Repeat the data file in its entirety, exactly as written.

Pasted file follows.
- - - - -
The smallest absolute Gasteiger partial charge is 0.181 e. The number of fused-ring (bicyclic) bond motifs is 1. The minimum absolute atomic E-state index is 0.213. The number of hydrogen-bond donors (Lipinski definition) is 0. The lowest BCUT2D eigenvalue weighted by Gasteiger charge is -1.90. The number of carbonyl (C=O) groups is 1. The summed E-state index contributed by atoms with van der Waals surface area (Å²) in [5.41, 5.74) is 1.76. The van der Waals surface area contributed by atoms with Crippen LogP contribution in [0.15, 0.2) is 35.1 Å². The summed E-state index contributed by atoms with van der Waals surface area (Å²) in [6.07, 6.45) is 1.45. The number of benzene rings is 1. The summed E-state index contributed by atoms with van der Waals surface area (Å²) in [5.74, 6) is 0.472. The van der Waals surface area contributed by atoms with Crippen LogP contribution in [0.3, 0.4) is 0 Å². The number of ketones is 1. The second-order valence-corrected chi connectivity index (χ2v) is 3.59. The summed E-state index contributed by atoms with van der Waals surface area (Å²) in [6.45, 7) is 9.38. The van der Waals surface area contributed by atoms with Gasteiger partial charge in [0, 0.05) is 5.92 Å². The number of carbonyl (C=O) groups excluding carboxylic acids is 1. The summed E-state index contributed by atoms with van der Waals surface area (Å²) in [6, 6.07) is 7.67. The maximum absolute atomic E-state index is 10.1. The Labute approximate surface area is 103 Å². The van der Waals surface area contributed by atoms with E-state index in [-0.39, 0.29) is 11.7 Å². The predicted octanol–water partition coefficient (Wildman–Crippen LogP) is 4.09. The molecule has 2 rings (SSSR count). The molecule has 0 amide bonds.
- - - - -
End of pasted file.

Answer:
The smallest absolute Gasteiger partial charge is 0.181 e. The number of fused-ring (bicyclic) bond motifs is 1. The minimum absolute atomic E-state index is 0.213. The number of hydrogen-bond donors (Lipinski definition) is 0. The lowest BCUT2D eigenvalue weighted by Gasteiger charge is -1.90. The number of carbonyl (C=O) groups is 1. The summed E-state index contributed by atoms with van der Waals surface area (Å²) in [5.41, 5.74) is 1.76. The van der Waals surface area contributed by atoms with Crippen LogP contribution in [0.15, 0.2) is 35.1 Å². The summed E-state index contributed by atoms with van der Waals surface area (Å²) in [6.07, 6.45) is 1.45. The number of benzene rings is 1. The summed E-state index contributed by atoms with van der Waals surface area (Å²) in [5.74, 6) is 0.472. The van der Waals surface area contributed by atoms with Crippen LogP contribution in [0.3, 0.4) is 0 Å². The number of ketones is 1. The second-order valence-corrected chi connectivity index (χ2v) is 3.59. The summed E-state index contributed by atoms with van der Waals surface area (Å²) in [6.45, 7) is 9.38. The van der Waals surface area contributed by atoms with Gasteiger partial charge in [0, 0.05) is 5.92 Å². The number of carbonyl (C=O) groups excluding carboxylic acids is 1. The summed E-state index contributed by atoms with van der Waals surface area (Å²) in [6, 6.07) is 7.67. The maximum absolute atomic E-state index is 10.1. The Labute approximate surface area is 103 Å². The van der Waals surface area contributed by atoms with E-state index in [-0.39, 0.29) is 11.7 Å². The predicted octanol–water partition coefficient (Wildman–Crippen LogP) is 4.09. The molecule has 2 rings (SSSR count). The molecule has 0 amide bonds.